All right I confess. I really wanted Warner’s “The Legend of Tarzan” to bomb. And bomb really badly. And everything about it, before it’s release, looked like it probably would. The trailers were horrible; the reviews have been mixed at best, and it’s Tarzan for Christ’s sake. I mean, how many more of these white supremacist fantasies can we take?
There have been, to date, something like over 200 Tarzan films since the silent film era, and you would think that studio executives would say, enough is enough with the franchise; let’s move on. In the 21st century, how much relevance does Tarzan have? In the first original 1912 Edgar Rice Burroughs novel, which started the series, Tarzan himself says: “This is the house of Tarzan, the killer of beasts and many black men.”
You may recall, two years ago, when Harry Belafonte was awarded with an honorary Oscar for his career achievements and humanitarian work, he said in his acceptance speech that Tarzan was the vilest, most racist character in cinematic history, stating eloquently and succinctly what many others felt: “In 1935, at the age of 8, sitting in a Harlem theater, I watched with awe and wonder, incredible feats of the white superhero, Tarzan of the Apes. Tarzan was a sight to see. This porcelain Adonis, this white liberator, who could speak no language, swinging from tree to tree, saving Africa from the tragedy of destruction by a black indigenous population of inept, ignorant, void-of-any-skills, governed by ancient superstitions with no heart for Christian charity… Through this film, the virus of racial inferiority — of never wanting to be identified with anything African — swept into the psyche of its youthful observers. And for the years that followed, Hollywood brought abundant opportunity for black children in their Harlem theaters to cheer Tarzan and boo Africans.”
So who in 2016 wants to see a movie about Tarzan? Yes, sure, in this new film it tried to be all PC as he fights Belgian colonialists; and even co-star Samuel L. Jackson plays a characters based on the real life George Washington Williams who fought against European colonization of Africa, among many other significant accomplishments. But it’s still a Tarzan movie. The guy who has all animals under his control, and who makes every black man tremble in his presence. Who really wants to see that? Especially among black audiences. I can’t imagine any of us rushing out to go see Tarzan. And without black filmgoers, the film was surely destined to suffer at the box office, as I was hoping; that Warner’s gamble would tank this weekend.
And what happened? Turns out that the results aren’t too great. “The Legend of Tarzan” came in second place this weekend with just over $38 million, which is more than what was predicted by some insiders who were predicting that the film wouldn’t do more than $30 million over the three day weekend, and closer to $35-36 million for the four day holiday weekend.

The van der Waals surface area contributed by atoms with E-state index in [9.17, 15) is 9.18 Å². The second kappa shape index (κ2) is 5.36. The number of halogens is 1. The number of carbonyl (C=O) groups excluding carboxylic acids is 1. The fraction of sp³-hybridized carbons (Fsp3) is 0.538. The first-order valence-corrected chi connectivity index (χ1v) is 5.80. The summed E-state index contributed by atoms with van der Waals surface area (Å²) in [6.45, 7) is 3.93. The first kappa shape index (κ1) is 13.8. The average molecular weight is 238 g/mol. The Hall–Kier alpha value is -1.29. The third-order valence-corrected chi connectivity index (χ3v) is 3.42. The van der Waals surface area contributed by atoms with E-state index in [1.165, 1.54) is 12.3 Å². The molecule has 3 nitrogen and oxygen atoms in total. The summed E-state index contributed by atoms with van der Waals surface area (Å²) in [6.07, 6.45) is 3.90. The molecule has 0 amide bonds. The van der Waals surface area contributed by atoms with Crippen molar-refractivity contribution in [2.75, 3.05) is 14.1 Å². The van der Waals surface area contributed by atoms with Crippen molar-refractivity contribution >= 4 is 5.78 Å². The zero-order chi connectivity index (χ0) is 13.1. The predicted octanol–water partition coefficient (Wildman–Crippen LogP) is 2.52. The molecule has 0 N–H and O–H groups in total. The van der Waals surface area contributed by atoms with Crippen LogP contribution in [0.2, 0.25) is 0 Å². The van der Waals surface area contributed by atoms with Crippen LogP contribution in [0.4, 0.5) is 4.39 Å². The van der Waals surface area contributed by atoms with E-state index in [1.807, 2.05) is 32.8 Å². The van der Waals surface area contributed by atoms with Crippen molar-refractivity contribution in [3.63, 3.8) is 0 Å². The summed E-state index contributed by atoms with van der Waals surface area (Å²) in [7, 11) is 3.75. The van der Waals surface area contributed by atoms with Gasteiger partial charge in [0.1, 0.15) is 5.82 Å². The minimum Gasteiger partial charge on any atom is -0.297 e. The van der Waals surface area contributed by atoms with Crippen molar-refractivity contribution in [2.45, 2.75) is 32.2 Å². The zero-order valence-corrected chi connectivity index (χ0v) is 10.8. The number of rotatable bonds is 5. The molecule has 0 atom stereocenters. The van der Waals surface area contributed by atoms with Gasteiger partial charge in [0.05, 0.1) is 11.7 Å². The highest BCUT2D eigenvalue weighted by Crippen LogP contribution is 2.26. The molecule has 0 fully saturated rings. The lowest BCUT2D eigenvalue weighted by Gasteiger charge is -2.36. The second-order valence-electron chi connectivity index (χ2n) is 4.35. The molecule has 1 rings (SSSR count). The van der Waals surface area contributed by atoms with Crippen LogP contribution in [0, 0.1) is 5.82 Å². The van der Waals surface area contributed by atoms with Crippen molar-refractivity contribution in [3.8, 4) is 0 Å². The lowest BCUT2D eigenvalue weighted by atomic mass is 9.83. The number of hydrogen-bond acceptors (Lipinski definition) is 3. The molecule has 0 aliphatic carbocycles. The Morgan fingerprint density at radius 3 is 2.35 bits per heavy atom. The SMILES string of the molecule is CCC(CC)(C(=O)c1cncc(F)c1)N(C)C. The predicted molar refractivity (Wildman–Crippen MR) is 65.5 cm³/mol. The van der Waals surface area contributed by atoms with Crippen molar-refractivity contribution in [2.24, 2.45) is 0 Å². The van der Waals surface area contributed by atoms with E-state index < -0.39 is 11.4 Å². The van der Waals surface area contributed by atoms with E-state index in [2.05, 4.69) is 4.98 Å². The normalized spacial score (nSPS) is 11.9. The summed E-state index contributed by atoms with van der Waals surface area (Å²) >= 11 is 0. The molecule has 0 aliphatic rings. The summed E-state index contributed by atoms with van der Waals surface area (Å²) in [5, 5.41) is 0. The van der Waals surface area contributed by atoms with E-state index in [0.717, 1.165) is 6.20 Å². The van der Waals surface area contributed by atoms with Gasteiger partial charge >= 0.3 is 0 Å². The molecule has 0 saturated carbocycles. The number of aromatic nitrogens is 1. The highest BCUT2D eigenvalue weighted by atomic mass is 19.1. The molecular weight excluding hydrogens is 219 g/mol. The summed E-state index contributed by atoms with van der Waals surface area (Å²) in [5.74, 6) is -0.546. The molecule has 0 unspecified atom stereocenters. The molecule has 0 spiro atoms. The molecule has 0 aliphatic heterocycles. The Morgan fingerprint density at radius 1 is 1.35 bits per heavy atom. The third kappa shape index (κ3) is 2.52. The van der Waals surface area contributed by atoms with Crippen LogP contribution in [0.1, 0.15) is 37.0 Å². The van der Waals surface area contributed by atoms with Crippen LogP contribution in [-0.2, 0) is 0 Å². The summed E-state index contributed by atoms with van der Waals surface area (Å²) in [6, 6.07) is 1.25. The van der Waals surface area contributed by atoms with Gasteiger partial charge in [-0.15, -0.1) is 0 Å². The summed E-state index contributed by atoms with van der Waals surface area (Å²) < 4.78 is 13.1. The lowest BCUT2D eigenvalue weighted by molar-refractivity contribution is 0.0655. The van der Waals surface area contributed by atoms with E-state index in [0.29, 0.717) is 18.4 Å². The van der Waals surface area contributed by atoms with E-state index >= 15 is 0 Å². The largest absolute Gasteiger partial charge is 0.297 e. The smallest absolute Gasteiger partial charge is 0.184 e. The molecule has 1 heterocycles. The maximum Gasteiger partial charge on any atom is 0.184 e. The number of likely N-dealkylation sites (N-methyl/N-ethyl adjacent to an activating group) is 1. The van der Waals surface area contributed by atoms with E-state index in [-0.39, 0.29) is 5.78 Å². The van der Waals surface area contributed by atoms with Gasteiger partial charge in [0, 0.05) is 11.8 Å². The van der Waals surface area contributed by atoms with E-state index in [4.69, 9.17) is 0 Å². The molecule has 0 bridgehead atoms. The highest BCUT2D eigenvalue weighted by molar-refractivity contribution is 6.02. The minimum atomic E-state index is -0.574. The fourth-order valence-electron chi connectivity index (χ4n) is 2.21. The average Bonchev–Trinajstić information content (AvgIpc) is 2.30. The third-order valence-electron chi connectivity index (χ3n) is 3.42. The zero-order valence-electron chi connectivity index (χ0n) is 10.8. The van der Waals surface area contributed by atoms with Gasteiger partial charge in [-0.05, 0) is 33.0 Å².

But at $38 million, that isn’t a great start for a film that cost over $180 million to make. WB is going to have to hope that the overseas box office, right now at $18 million so far, will help them recoup their investment. Although I don’t see “Tarzan” playing too well overseas either, considering there likely aren’t going to be a lot of black people rushing out to see this film, wherever they are.
So this brings up a question: Will “The Legend of Tarzan” play well in any country in Africa? I would certainly hope not.
The biggest winner this weekend was the third installment of the unlikeliest movie franchise, “The Purge” – the ultra violent action/horror series that literally came out of nowhere. The latest one, titled “Election Day,” made over $30.8 million, which makes it a box office winner for Universal, since the film cost under $10 million. The fact that it’s become a very successful franchise is even more surprising considering that the basic premise of the films is one of the most illogical and dumbest around, although they’re supposed to be somehow profound.
Number 1 this weekend was, once again, Disney/Pixar’s “Finding Dory.” At $372 million earned so far, it is the second highest grossing film domestically this year, after “Captain America: Civil War.” And with $538 million, the seventh highest grossing film of 2016 to date, worldwide, after Stephen Chow’s Chinese fantasy film “The Mermaid” which has made $553 million.
However, things didn’t shape up to well for Steven Spielberg’s fantasy film “The BFG,” which made only $19 million – not great for a film that reportedly cost $140 million to make. It’s perhaps the kind of film that would’ve worked better in the early 1990s. In 2016, it looks and feels too antiquated and tired to generate any real audience appeal.
1) Finding Dory BV $41,900,542 Total: $372,250,144
2) The Legend of Tarzan WB $38,135,000
3) The Purge: Election Year Uni. $30,870,000
4) The BFG BV $19,584,969
5) Independence Day: Resurgence Fox $16,500,000 Total: $72,657,073
6) Central Intelligence WB (NL) $12,330,000 Total: $91,767,074
7) The Shallows Sony $9,000,000 Total: $35,251,647
8( Free State of Jones STX $4,134,000 Total: $15,199,711
9) The Conjuring 2 WB (NL) $3,850,000 Total: $95,283,538
10) Now You See Me 2 LG/S $2,950,000 Total: $58,689,445
11) Swiss Army Man A24 $1,447,536 Total: $1,601,824
12) Our Kind of Traitor RAtt. $1,001,354